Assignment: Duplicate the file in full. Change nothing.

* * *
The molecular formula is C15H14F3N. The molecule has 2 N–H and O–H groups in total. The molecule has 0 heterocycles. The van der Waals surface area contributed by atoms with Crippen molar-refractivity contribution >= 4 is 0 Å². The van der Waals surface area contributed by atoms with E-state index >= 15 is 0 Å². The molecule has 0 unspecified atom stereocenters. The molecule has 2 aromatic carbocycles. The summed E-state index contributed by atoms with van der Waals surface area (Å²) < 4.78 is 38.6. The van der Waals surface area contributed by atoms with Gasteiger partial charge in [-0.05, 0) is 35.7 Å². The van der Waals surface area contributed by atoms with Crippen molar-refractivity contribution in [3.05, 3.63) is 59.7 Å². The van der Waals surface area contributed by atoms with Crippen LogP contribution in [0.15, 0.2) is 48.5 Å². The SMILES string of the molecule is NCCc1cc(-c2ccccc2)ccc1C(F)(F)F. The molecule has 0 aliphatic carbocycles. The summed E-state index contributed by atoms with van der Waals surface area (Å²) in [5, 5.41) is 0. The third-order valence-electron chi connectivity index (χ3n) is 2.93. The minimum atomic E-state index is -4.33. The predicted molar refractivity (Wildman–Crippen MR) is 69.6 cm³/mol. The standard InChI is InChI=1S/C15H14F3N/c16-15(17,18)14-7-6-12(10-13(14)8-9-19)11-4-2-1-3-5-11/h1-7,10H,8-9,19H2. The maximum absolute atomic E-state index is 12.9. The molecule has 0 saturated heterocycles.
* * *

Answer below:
The molecular formula is C15H14F3N. The molecule has 2 N–H and O–H groups in total. The molecule has 0 heterocycles. The van der Waals surface area contributed by atoms with Crippen molar-refractivity contribution >= 4 is 0 Å². The van der Waals surface area contributed by atoms with E-state index >= 15 is 0 Å². The molecule has 0 unspecified atom stereocenters. The molecule has 2 aromatic carbocycles. The summed E-state index contributed by atoms with van der Waals surface area (Å²) < 4.78 is 38.6. The van der Waals surface area contributed by atoms with Gasteiger partial charge in [-0.05, 0) is 35.7 Å². The van der Waals surface area contributed by atoms with Crippen molar-refractivity contribution in [3.05, 3.63) is 59.7 Å². The van der Waals surface area contributed by atoms with Crippen LogP contribution in [0.15, 0.2) is 48.5 Å². The SMILES string of the molecule is NCCc1cc(-c2ccccc2)ccc1C(F)(F)F. The molecule has 0 aliphatic carbocycles. The summed E-state index contributed by atoms with van der Waals surface area (Å²) in [5, 5.41) is 0. The third-order valence-electron chi connectivity index (χ3n) is 2.93. The minimum atomic E-state index is -4.33. The predicted molar refractivity (Wildman–Crippen MR) is 69.6 cm³/mol. The standard InChI is InChI=1S/C15H14F3N/c16-15(17,18)14-7-6-12(10-13(14)8-9-19)11-4-2-1-3-5-11/h1-7,10H,8-9,19H2. The maximum absolute atomic E-state index is 12.9. The molecule has 0 saturated heterocycles.